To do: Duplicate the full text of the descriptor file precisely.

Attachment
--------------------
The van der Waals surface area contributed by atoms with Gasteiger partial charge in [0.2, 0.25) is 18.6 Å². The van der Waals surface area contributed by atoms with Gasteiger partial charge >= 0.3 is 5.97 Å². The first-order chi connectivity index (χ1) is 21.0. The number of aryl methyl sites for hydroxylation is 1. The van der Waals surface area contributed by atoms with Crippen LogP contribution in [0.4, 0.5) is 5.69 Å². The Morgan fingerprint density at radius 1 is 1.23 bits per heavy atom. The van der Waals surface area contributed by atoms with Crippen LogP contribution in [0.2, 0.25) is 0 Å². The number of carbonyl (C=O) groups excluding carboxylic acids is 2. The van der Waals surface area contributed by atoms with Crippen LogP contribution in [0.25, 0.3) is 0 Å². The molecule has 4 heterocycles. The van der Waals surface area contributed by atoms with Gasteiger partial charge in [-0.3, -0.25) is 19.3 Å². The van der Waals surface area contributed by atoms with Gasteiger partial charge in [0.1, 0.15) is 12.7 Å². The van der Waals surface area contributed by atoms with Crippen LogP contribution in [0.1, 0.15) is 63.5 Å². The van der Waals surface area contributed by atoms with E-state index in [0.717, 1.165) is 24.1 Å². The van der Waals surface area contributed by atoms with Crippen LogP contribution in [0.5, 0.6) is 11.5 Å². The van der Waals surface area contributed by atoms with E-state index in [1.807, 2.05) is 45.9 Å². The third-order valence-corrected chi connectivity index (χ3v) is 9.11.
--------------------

The van der Waals surface area contributed by atoms with Gasteiger partial charge in [0.2, 0.25) is 18.6 Å². The van der Waals surface area contributed by atoms with Gasteiger partial charge >= 0.3 is 5.97 Å². The first-order chi connectivity index (χ1) is 21.0. The number of aryl methyl sites for hydroxylation is 1. The van der Waals surface area contributed by atoms with Crippen LogP contribution in [0.4, 0.5) is 5.69 Å². The Morgan fingerprint density at radius 1 is 1.23 bits per heavy atom. The van der Waals surface area contributed by atoms with Crippen LogP contribution in [0.2, 0.25) is 0 Å². The number of carbonyl (C=O) groups excluding carboxylic acids is 2. The van der Waals surface area contributed by atoms with Crippen LogP contribution in [0.25, 0.3) is 0 Å². The molecule has 4 heterocycles. The van der Waals surface area contributed by atoms with Gasteiger partial charge in [-0.3, -0.25) is 19.3 Å². The van der Waals surface area contributed by atoms with Gasteiger partial charge in [0.1, 0.15) is 12.7 Å². The van der Waals surface area contributed by atoms with Crippen LogP contribution in [0.1, 0.15) is 63.5 Å². The van der Waals surface area contributed by atoms with E-state index in [0.717, 1.165) is 24.1 Å². The van der Waals surface area contributed by atoms with Crippen LogP contribution in [0.5, 0.6) is 11.5 Å². The van der Waals surface area contributed by atoms with E-state index in [1.807, 2.05) is 45.9 Å². The third-order valence-corrected chi connectivity index (χ3v) is 9.11.